The Danger of Overthinking

I’ve just started listening to Mel Robbins latest audiobook, ‘Take Control of Your Life’ and though I’m only about 40 minutes into chapter one, she’s speaking to me! 

Following an interview with Dan, a PE teacher with an interest in opening up a wine bar – a guy who is paralysed by overthinking and fears about the future – Mel talks more generally about what we do when we feel anxious, afraid or uncomfortable; times which are usually characterised by a loss of control.

For many of us, myself included, when we feel this loss of control, we begin overthinking. We make plans and write out goals. All of which, I know, seems harmless enough… fun even, if you’re a self-help nerd like me.

The problem is that this kind of overthinking isn’t harmless. It’s incredibly dangerous.

Because as I can testify to, with decades of overthought experience behind me, when we obsess about thinking and making plans, it feels like we’re making progress; it feels like we’re taking back control.

As Mel points out though, “it’s actually the opposite. The only thing that will give you control is the thing that you’re scared to do. And that’s taking action.

Action is a physical commitment to something. Action is movement. Action is where you literally take ownership over your own existence.”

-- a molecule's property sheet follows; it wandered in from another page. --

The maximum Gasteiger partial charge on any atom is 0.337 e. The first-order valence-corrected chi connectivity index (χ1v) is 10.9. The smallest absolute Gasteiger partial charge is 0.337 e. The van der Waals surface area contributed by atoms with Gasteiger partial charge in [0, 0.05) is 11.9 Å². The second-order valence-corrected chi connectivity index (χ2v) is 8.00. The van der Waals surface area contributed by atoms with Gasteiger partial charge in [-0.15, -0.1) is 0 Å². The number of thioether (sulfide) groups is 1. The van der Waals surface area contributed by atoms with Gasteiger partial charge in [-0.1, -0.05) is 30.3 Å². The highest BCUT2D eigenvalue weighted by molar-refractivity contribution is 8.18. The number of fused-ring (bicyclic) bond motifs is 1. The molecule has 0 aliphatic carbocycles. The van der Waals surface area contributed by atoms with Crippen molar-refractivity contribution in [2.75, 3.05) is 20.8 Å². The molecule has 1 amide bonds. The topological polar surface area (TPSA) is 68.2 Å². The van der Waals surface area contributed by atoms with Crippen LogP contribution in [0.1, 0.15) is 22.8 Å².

Thinking about something and doing something are very different things. Certainly, when I think about my own life and the times that I’ve actually achieved goals and smashed down barriers, it’s been down to the action I’ve taken…not the thinking and planning and ruminating and worrying that preceded them.

In fact, more often than not, this kind of overthinking sapped my energy to the point where I never even got going.

I’m not suggesting that you don’t think about your goals. Personally, I find that I become a little lost if I don’t have an idea of where I’m striving towards. But my daily focus these days is on action – small steps that I can achieve day by day, that will take me a little closer to my big goals.

If you take nothing else from here, it’s this:

Less thinking. More doing.




  1. Analysis by over-thinking is rarely any more accurate or beneficial than running on your gut feeling. But if one is going to do it, spend eighty percent of your time focusing on the opportunities of tomorrow rather than the problems of yesterday.


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